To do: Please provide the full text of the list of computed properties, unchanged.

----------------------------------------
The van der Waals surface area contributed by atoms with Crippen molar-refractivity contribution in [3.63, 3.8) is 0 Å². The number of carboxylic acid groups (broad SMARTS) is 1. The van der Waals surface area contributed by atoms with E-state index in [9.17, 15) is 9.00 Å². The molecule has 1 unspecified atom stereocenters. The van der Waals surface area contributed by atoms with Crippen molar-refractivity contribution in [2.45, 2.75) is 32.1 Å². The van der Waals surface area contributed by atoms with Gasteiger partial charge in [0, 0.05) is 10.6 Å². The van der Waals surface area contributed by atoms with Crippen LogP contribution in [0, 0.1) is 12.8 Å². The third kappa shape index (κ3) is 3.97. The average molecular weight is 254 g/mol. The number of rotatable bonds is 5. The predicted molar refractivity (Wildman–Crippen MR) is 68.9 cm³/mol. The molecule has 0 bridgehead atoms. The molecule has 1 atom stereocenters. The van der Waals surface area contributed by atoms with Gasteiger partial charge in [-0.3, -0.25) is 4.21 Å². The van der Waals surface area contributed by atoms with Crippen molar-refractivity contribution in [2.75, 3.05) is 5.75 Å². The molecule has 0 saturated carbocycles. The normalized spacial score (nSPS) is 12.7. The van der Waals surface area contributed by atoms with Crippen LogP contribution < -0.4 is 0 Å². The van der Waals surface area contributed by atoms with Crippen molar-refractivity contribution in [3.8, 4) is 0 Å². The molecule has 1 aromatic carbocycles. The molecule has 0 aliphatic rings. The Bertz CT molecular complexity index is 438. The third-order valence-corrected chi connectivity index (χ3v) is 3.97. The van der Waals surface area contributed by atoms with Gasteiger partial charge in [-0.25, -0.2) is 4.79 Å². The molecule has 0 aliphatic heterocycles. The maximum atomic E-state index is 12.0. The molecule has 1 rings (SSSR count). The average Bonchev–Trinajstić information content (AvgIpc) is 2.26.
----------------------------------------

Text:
The van der Waals surface area contributed by atoms with Crippen molar-refractivity contribution in [3.63, 3.8) is 0 Å². The number of carboxylic acid groups (broad SMARTS) is 1. The van der Waals surface area contributed by atoms with E-state index in [9.17, 15) is 9.00 Å². The molecule has 1 unspecified atom stereocenters. The van der Waals surface area contributed by atoms with Crippen molar-refractivity contribution in [2.45, 2.75) is 32.1 Å². The van der Waals surface area contributed by atoms with Gasteiger partial charge in [0, 0.05) is 10.6 Å². The van der Waals surface area contributed by atoms with Crippen LogP contribution in [0, 0.1) is 12.8 Å². The third kappa shape index (κ3) is 3.97. The average molecular weight is 254 g/mol. The number of rotatable bonds is 5. The predicted molar refractivity (Wildman–Crippen MR) is 68.9 cm³/mol. The molecule has 0 bridgehead atoms. The molecule has 1 atom stereocenters. The van der Waals surface area contributed by atoms with Gasteiger partial charge in [-0.3, -0.25) is 4.21 Å². The van der Waals surface area contributed by atoms with Crippen molar-refractivity contribution in [2.75, 3.05) is 5.75 Å². The molecule has 0 saturated carbocycles. The normalized spacial score (nSPS) is 12.7. The van der Waals surface area contributed by atoms with Crippen LogP contribution < -0.4 is 0 Å². The van der Waals surface area contributed by atoms with Crippen molar-refractivity contribution in [3.8, 4) is 0 Å². The molecule has 1 aromatic carbocycles. The molecule has 0 aliphatic rings. The Bertz CT molecular complexity index is 438. The third-order valence-corrected chi connectivity index (χ3v) is 3.97. The van der Waals surface area contributed by atoms with Gasteiger partial charge in [-0.25, -0.2) is 4.79 Å². The molecule has 0 aliphatic heterocycles. The maximum atomic E-state index is 12.0. The molecule has 1 rings (SSSR count). The average Bonchev–Trinajstić information content (AvgIpc) is 2.26.